Will Labor Day Weekend Be The Worst At The Box Office Since 2001?

This last weekend was an historically bad weekend at the box office, racking up a measly $65 million (compare that to the estimated $400 million brought in by Mayweather vs McGregor boxing match on PPV). Some outlets are reporting that it was the worst weekend at the box office since 2001, which is not technically accurate. It’s the worst August weekend among the top 12 films since 2001. However, as Vulture reported, it is the worst weekend at the box office since 2014 when Guardians of the Galaxy led the way with $10 million in its sixth weekend.

Given the fact that Labor Day is historically the worst weekend of the year at the box office, and the fact that we’re coming off the worst August weekend since 2001, could this coming Labor Day weekend be the worst since 2001?

It seems likely.

Excluding the weekend after 9/11 when Glitter was the only new entry ($2.7 million) and the box office racked up only $43 million, the worst weekend on record was the weekend after Labor Day 2008. On that weekend, there was only one new film, the Nicolas Cage-starring Bangkok Dangerous, which scored $7.7 million. However, that weekend also had sleeper hit Tropic Thunder ($7.2 million) and the sixth biggest film of all time, The Dark Knight ($5.5 million in its 8th week) to buoy the box-office to $50.2 million. That weekend was also coming off a $73 million weekend.

The second worst weekend since 2001 was the weekend after Labor Day in 2003 ($50.5 million), which was led by David Spade’s Dickie Roberts: Former Child Star, which brought in $6.6 million. The other new entry that weekend was Heath Ledger’s horror film The Order, which came in with $4.4 million. That weekend was coming off a $81 million weekend led by Jeepers Creepers 2.

The third worst weekend since 2001 came, again, on the weekend after Labor Day in 2012, which was led by the horror film The Possession in its third weekend. The only new release that weekend was Bradley Cooper’s The Words, which opened with $4.4 million. That $51 million weekend came after an $85 million weekend.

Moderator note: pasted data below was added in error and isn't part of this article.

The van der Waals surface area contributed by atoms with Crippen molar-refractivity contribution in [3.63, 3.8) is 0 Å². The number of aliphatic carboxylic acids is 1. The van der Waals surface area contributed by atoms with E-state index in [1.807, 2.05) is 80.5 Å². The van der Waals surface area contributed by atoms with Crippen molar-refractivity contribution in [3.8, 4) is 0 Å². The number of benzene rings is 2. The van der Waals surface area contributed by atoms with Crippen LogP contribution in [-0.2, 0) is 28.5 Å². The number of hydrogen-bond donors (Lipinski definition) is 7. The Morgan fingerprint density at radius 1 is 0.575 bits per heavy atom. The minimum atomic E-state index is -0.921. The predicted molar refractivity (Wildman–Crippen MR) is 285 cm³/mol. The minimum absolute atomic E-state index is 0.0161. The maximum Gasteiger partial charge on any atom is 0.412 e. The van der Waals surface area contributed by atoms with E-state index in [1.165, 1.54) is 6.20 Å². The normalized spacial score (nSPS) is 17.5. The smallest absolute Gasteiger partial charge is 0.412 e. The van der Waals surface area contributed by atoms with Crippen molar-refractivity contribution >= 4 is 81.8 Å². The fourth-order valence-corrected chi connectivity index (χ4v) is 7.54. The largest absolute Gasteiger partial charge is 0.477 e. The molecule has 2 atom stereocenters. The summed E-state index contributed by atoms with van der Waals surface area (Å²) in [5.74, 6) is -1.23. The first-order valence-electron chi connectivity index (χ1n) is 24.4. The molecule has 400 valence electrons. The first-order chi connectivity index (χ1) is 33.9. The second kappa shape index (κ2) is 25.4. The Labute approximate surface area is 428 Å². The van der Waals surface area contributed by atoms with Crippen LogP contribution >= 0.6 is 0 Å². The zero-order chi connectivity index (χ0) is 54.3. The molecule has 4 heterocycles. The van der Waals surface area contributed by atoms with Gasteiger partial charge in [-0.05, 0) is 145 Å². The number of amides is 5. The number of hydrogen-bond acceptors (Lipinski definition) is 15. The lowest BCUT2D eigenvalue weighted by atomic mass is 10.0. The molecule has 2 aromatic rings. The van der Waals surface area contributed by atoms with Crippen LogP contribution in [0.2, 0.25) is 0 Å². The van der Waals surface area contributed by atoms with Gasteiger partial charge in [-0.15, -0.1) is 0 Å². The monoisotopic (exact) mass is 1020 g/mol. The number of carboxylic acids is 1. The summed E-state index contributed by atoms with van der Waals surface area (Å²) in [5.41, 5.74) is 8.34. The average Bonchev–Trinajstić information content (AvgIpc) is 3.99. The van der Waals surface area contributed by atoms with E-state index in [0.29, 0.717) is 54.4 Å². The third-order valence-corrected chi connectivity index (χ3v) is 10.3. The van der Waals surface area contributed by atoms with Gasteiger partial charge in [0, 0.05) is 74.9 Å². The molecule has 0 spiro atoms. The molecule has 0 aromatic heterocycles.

To put those three weekends in perspective, they dropped anywhere from $21 million to $34 million from their previous weekends, an average of 36 percent.

Meanwhile, Labor Day weekend 2017 is coming off of a $66 million weekend, and there’s only one new release: The Weinstein Company’s Tulip Fever, a movie that originally screened to a lukewarm reception at Cannes in 2015. Over the last couple of years, it’s been repeatedly delayed. In another sign that the film is not expected to be very good, the review embargo won’t be lifted until the day of the film’s release, which means the Weinsteins are clearly trying to hide reviews from audiences. For Tulip Fever, the $6.6 million put up by Dickie Roberts in 2003 is a figure that the Weinsteins can only dream of reaching. Moreover, this Labor Day weekend also has to contend with Netflix, which will see the release of Adam Scott’s Little Evil, last weekend’s Death Note, and the third season of Narcos. The aftermath of Hurricane Harvey is not likely to help matters, either.

In other words, it’s shaping up to to be a disastrous weekend where The Hitman’s Bodyguard is likely to lead the way with in its third weekend with about $5 million followed by Annabelle: Creation with around $3.7 million. The three worst weekends since 2001 fell an average of 36 percent from the weekend before. If that trend holds for Labor Day Weekend 2017, we could be looking at a $40-$45 million weekend, which really will be the worst weekend at the box office since 2001, even without factoring in inflation. In fact, it may actually come in lower than the $43 million put up the weekend Glitter was released in September 2001.